The mass shooting at a Rite Aid warehouse near Aberdeen in September left three employees dead, three others injured — and Harford County again reeling, in the national spotlight from its third incident of high-profile gun violence in as many years.
While Baltimore often makes national headlines for its high homicide rate, some of the worst violence in Maryland in 2018 played out elsewhere. A southern Maryland High School. An Annapolis newspaper office. A Harford County warehouse. A Perry Hall neighborhood.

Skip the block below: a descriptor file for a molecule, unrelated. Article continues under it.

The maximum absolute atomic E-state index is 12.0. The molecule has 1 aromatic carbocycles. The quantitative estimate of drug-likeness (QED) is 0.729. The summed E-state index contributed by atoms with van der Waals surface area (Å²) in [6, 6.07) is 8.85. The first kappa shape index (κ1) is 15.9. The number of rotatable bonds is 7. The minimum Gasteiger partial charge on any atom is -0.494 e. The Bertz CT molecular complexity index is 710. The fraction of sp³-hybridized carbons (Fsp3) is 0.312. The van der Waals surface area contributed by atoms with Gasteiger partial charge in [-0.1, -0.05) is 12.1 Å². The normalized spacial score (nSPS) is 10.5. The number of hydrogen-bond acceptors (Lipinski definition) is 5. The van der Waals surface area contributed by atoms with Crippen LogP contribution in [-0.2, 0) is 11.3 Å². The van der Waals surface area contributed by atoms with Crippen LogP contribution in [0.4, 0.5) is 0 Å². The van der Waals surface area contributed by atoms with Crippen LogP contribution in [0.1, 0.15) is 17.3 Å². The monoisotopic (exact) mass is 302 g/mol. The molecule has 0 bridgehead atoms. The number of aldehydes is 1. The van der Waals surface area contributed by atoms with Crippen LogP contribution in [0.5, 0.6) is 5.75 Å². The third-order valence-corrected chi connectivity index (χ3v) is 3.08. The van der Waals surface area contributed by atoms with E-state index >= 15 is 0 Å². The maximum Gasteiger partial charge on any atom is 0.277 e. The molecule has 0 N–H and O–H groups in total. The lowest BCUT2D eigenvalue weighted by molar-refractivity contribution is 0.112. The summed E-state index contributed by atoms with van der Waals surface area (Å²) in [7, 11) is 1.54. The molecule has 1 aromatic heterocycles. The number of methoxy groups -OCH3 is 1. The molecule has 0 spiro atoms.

Maj. William Davis of the Harford County Sheriff's Office briefs Aberdeen leaders on last week's workplace shooting at the Rite Aid distribution center, revealing that the shooter had been diagnosed with acute schizophrenia, and critiquing weaknesses in state law that allowed her to buy a gun.
Harford County has been rocked by a shooting that has shattered its sense of itself. But after three such incidents in less than three years, longtime residents wonder: has the once rural county dotted with small, tight-knit communities changed beneath their feet?